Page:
For their activities in this field, this year the company received the Via Bona award, which is granted by the Pontis Foundation to companies doing business responsibly, in the category of Good Community Partner.

Respectful towards environment

Carmaker Volkswagen launched the up! city project in downtown Bratislava about two years ago, with the ambition to introduce new, sustainable forms of mobility to the public.

“We brought small Volkswagen e-up! cars to the capital’s streets, which met with positive reactions,” said Radovan Klein of the carmaker’s communication department. Since then, people have driven more than 400,000 kilometres on the cars.

Apart from vehicles, the company offers cargo, electric and children's bicycles for rent. The money it collects through their rental goes to the revitalisation of the square situated in front of the Old Market Hall. At the same time, they support various charity and cultural events in the city, Klein added.

The range of activities companies do to mitigate negative impacts on the environment is quite wide, from fighting food waste to delivering parcels on bikes. For example, the Pontis Foundation granted the Via Bona award in the Green Company category this year to the Nosene company, which teaches people how to bring old clothes back to life.

What is a responsible business?

For about one-quarter of respondents, responsible business means transparent entrepreneurship, an eco-friendly approach and no abuse of employees. For about 23 percent of respondents, it means caring for employees and their families.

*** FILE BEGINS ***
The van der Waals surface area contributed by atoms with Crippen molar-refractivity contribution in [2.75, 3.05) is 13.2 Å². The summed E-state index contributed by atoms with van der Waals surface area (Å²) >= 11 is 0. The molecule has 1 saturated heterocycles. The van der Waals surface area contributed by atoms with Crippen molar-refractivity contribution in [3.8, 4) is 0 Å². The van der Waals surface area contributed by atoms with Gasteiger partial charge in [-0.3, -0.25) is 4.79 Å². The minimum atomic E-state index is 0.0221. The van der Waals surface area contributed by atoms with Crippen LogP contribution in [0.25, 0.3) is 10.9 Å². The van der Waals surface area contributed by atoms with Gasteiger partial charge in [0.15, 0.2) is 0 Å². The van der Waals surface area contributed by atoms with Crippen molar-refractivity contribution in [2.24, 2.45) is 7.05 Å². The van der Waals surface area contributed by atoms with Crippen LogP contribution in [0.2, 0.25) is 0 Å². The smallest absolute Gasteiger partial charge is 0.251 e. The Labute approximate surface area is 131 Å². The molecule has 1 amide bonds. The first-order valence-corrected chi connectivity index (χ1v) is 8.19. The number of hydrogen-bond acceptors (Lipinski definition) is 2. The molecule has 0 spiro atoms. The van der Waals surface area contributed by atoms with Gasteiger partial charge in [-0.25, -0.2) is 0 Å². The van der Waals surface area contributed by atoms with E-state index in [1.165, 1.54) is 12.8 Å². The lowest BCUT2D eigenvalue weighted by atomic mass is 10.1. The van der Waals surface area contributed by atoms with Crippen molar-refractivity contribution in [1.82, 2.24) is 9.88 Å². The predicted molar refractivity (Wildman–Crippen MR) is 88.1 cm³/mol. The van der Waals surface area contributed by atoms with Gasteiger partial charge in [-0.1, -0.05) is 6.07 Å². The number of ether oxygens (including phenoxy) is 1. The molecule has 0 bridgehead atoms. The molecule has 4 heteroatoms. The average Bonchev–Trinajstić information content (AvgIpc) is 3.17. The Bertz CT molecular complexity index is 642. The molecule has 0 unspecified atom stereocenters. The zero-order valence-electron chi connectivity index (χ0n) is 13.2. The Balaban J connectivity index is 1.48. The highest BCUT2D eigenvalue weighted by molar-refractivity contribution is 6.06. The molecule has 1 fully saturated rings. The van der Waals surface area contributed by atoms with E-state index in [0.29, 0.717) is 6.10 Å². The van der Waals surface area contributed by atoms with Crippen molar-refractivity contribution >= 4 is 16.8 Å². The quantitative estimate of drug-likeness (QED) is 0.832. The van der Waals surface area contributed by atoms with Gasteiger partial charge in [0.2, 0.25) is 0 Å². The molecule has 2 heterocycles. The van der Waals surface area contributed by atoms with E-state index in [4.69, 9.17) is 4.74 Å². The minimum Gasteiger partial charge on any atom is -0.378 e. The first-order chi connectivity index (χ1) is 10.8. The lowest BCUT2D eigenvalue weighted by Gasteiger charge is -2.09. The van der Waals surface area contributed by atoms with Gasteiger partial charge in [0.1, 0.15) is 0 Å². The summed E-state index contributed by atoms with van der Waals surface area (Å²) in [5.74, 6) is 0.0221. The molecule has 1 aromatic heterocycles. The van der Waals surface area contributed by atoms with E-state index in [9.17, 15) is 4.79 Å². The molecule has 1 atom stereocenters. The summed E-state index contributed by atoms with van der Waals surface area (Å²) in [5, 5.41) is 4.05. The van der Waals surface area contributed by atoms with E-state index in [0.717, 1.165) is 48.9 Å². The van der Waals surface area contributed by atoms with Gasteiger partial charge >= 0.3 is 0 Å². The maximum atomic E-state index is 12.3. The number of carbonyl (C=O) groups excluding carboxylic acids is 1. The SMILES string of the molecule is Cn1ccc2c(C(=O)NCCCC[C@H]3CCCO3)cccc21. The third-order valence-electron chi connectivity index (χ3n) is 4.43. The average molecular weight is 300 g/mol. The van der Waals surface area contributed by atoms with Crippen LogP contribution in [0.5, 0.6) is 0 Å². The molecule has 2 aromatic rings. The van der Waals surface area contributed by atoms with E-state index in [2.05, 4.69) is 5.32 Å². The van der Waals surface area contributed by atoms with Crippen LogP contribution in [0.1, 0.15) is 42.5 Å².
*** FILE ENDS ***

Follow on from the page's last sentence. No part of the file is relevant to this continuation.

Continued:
Less than one-tenth of respondents define CSR as responsibility for products and their quality, responsibility for customers, and donorship and sponsorships. About 5 percent think the term represents good relations with suppliers or partners.

On the other hand, about one-fifth of respondents do not have a clue what responsible business means. This is still progress compared to last year though, since at the time nearly one-quarter of respondents could not answer the question.

When choosing from a list of specific CSR activities, a majority of respondents (62 percent) said that the most important attributes are equal conditions for all employees, as well as nice and healthy working conditions. For nearly half of them, clear, transparent and open communication of the company towards customers is important, followed by the environment and climate protection, air quality, work-life balance, and fair entrepreneurship.

More activism missing

The survey also suggests that up to 94 percent of respondents think that apart from generating profits, companies should define their goals in CSR. This includes environmental protection, care for employees, supporting communities, and transparent and open communication about activities.

Many companies are already doing it, and regularly broadcast their activities through media, social networks and their own websites.

What is missing, though, is more consumer activism, meaning that people should be more persistent in requiring companies to be responsible, said Kišša.

“If companies or their representatives don’t act in compliance with the law, consumers can push on them through their wallets and clearly demonstrate that this kind of business doesn’t have a place in society,” he added.​​​​​​